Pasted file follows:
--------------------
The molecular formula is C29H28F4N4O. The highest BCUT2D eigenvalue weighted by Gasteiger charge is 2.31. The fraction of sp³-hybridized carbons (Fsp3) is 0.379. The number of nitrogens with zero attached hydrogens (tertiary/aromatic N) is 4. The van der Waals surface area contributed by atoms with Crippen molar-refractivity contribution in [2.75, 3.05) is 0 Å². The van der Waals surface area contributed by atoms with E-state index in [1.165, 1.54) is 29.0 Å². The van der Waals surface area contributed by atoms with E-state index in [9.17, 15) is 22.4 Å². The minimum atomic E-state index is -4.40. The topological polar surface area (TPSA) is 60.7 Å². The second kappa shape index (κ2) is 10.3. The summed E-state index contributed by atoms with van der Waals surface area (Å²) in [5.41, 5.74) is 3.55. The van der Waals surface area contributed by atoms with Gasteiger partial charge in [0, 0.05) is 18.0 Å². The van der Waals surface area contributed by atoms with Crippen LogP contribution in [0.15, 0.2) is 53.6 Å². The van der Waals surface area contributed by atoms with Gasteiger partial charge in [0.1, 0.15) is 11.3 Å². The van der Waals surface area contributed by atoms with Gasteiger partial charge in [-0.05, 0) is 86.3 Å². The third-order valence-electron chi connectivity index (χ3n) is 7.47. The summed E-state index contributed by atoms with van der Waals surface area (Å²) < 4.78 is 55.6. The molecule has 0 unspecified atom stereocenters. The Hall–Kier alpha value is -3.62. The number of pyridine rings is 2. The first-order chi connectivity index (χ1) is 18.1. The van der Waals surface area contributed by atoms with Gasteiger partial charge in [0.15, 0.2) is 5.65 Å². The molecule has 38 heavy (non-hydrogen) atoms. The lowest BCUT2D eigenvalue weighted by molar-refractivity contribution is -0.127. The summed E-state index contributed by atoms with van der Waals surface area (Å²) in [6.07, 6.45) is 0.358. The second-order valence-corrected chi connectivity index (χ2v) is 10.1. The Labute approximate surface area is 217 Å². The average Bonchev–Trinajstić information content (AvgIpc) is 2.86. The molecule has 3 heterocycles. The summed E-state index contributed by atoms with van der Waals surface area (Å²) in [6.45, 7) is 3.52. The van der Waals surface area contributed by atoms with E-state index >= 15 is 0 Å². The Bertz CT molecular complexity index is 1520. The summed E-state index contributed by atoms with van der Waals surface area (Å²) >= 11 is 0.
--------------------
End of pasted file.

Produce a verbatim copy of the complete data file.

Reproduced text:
The molecular formula is C29H28F4N4O. The highest BCUT2D eigenvalue weighted by Gasteiger charge is 2.31. The fraction of sp³-hybridized carbons (Fsp3) is 0.379. The number of nitrogens with zero attached hydrogens (tertiary/aromatic N) is 4. The van der Waals surface area contributed by atoms with Crippen molar-refractivity contribution in [2.75, 3.05) is 0 Å². The van der Waals surface area contributed by atoms with E-state index in [1.165, 1.54) is 29.0 Å². The van der Waals surface area contributed by atoms with E-state index in [9.17, 15) is 22.4 Å². The minimum atomic E-state index is -4.40. The topological polar surface area (TPSA) is 60.7 Å². The second kappa shape index (κ2) is 10.3. The summed E-state index contributed by atoms with van der Waals surface area (Å²) in [5.41, 5.74) is 3.55. The van der Waals surface area contributed by atoms with Gasteiger partial charge in [0, 0.05) is 18.0 Å². The van der Waals surface area contributed by atoms with Crippen LogP contribution in [0.15, 0.2) is 53.6 Å². The van der Waals surface area contributed by atoms with Gasteiger partial charge in [0.1, 0.15) is 11.3 Å². The van der Waals surface area contributed by atoms with Gasteiger partial charge in [-0.05, 0) is 86.3 Å². The third-order valence-electron chi connectivity index (χ3n) is 7.47. The summed E-state index contributed by atoms with van der Waals surface area (Å²) < 4.78 is 55.6. The molecule has 0 unspecified atom stereocenters. The Hall–Kier alpha value is -3.62. The number of pyridine rings is 2. The first-order chi connectivity index (χ1) is 18.1. The van der Waals surface area contributed by atoms with Gasteiger partial charge in [0.15, 0.2) is 5.65 Å². The molecule has 38 heavy (non-hydrogen) atoms. The lowest BCUT2D eigenvalue weighted by molar-refractivity contribution is -0.127. The summed E-state index contributed by atoms with van der Waals surface area (Å²) in [6.07, 6.45) is 0.358. The second-order valence-corrected chi connectivity index (χ2v) is 10.1. The Labute approximate surface area is 217 Å². The average Bonchev–Trinajstić information content (AvgIpc) is 2.86. The molecule has 3 heterocycles. The summed E-state index contributed by atoms with van der Waals surface area (Å²) in [6.45, 7) is 3.52. The van der Waals surface area contributed by atoms with E-state index >= 15 is 0 Å². The Bertz CT molecular complexity index is 1520. The summed E-state index contributed by atoms with van der Waals surface area (Å²) >= 11 is 0.